But should you choose to bring people back to the office, it won’t happen overnight. Despite the vaccine roll-out, many people will still be cautious about travelling on public transport and mixing with others in the workplace, and these concerns will need to be respected.
Workers will not come back to the office if they are asked to work in ways that are not or don’t feel safe.
To encourage people back to the office, at least in the short term, you will need to focus on retrofitting what you already have to adhere to governmental health guidelines.
Steelcase point out that to make workplaces covid secure, we need to think about the three dimensions of safety:
Density - How can your existing assets be remodelled and modified to create a safe distance between occupants? - e.g. do you need to remove 50% of seating in meeting rooms and do benches and desks need to be lengthened or subdivided to allow people to sit 2m+ apart?
Division - Can existing screens be reused to create divisions, or will new barriers and shields need to be added to allow people to work safely at their desks?
Geometry - How can the layout of the office be changed to enable better and safer flow through the building? Can you re-orient workstations away from a standard linear approach and reconfigure desks so people aren’t sitting face-to-face without a barrier?
An office furniture audit can help you work out where your current asset stock can be deployed to answer these needs and where you may need new equipment, such as screens.
Beyond the layout and design of the office, new health and safety measures will need to be put in place:
Some organisations are introducing air purifiers to mitigate the risk of airborne virus transmission in the workplace.
Air purifiers are typically made of a filter (or multiple filters) and a fan designed to suck in and circulate air. As air moves through the filter, pollutants and particles are captured while clean air is pushed back out into the surrounding space. They can range from small and portable domestic units, to wheeled and wall-mounted, high capacity commercial products.
Models with HEPA filters, also known as ‘High-Efficiency Particulate Air Filter’ are considered to be most effective. For example, the Aeramax Professional range is certified to be effective in reaching 99.9% airborne virus reduction within the first 35 minutes of operation.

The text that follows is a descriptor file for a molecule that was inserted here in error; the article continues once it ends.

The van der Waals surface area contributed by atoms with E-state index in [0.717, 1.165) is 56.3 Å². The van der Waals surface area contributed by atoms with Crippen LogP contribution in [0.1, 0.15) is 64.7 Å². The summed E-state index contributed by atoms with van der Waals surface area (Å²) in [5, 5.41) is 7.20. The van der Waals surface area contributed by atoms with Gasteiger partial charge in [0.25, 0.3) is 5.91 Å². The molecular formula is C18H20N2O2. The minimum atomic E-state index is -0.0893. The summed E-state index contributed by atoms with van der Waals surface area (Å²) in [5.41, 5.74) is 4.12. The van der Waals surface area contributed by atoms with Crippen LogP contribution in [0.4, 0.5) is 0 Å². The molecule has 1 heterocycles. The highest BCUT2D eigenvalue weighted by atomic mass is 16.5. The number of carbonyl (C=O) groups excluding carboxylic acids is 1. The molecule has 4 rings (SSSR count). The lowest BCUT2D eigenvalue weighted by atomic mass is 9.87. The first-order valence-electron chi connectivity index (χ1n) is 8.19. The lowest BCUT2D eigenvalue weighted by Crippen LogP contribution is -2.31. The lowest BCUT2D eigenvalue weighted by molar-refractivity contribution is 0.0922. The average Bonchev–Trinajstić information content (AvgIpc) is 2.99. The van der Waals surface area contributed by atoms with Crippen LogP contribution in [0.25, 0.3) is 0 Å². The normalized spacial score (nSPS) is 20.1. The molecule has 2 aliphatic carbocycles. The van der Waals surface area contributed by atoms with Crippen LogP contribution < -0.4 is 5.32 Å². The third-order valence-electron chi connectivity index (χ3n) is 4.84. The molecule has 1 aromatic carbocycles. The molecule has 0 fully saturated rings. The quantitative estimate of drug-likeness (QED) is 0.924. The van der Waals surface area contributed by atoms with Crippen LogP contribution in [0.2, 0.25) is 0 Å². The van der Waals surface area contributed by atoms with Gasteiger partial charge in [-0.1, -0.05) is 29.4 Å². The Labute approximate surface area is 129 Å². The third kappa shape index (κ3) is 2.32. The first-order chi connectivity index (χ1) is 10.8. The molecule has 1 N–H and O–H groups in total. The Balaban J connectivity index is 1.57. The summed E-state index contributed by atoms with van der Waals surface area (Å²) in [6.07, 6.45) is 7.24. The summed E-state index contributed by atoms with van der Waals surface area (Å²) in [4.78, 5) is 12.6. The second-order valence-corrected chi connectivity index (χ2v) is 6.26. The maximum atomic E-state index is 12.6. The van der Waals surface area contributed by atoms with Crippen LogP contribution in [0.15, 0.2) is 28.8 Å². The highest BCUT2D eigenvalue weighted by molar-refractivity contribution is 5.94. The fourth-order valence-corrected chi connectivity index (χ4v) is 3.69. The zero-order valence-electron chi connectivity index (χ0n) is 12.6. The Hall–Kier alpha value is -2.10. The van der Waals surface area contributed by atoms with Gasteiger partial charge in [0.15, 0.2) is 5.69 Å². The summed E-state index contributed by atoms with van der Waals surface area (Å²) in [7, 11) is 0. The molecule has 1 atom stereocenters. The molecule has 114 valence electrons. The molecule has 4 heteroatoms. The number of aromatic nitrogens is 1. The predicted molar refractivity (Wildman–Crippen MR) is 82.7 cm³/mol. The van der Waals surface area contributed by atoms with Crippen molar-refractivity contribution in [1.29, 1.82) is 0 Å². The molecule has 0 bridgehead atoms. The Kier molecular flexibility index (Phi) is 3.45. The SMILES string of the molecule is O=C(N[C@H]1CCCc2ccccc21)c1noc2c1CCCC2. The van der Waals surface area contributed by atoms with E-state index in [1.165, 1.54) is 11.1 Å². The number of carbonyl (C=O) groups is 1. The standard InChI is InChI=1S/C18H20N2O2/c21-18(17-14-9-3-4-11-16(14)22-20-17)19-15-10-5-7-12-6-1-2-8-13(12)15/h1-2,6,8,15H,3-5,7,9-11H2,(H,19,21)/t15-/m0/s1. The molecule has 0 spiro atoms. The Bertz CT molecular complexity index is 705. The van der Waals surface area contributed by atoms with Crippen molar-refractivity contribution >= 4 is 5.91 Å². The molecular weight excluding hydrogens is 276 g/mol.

Even before covid, worker sickness and sick building syndrome impacted levels of absenteeism and productivity in modern offices. The way that cold and flu sweeps through teams in a normal business year is evidence that breathing unpurified and recirculated air in poorly ventilated buildings can spread illness.
Air purifiers are a simple and cost-effective method for maintaining clean and healthy air. They can have a profoundly positive effect on the welfare of your people and help create a healthy office environment.
Creating a post-covid workplace requires more than just getting the safety elements right.
We look at three models of what the workplace could look like and the design strategies that will bring them to life:
In organisations where all workers return to the office on a full-time basis, workplace design strategies will need to focus on creating a compelling and safe space that strengthens culture and performance.
Spaces for collaboration and socialisation will need to be safe, comfortable and inspiring. Staggering tables and chairs and placing biophilia to help create vibrant settings will allow employees to come together and work at a safe distance. Screens can be added to support acoustic, visual and informational privacy - all of which will help people feel at ease and free to share ideas.
Spaces for individual work will need to allow individuals to focus as well as they could at home. These spaces could include pods and booths or larger no-tech zones and should be fitted with furniture that aids different postures, from task chairs to sofas for lounging.
Adequate social distancing will create a sense of safety and boundaries created by screens and biophilia will provide psychological comfort and security. Furniture and equipment made from antimicrobial materials that prevent the spread of bacteria will be ideal, as will air purifiers to promote healthy air quality and a regular cleaning regime.
As well as social connection, workers will be craving the tools an office gives them, such as ergonomic office seating, height-adjustable desks, largescale collaboration technology, whiteboards and printers.
Spaces and furniture will need to become more adaptable so workers can personalise the space to suit how they want to work. The trend towards hackable spaces was growing before the pandemic, but the need for greater control over the workspace will be heightened now people have experienced the autonomy of working from home. Moveable furniture, task chairs with adjustable features and height-adjustable desks will give workers a greater sense of control over their work.
The pandemic has brought health and wellbeing into sharp focus and the office will need to conform to the highest standards. Furniture that supports a range of postures can reduce the physical stress that affects productivity. Introducing biophilia through plant life and natural materials can contribute to better wellbeing. Likewise, outdoor spaces can be leveraged for socialising and collaboration. And meditation rooms and no-tech zones fitted with comfortable furniture provide space for relaxation and rejuvenation.
Office environments with fixed furniture will need to become more fluid to allow organisations to adjust the space and quickly and easily in the event of another wave of the virus or another pandemic. No one knows what the future will hold and future office spaces need to be designed with future disruption in mind. Reconfigurations may include adding casters to desks, screens and storage units so they can be moved to accommodate greater and less social distancing.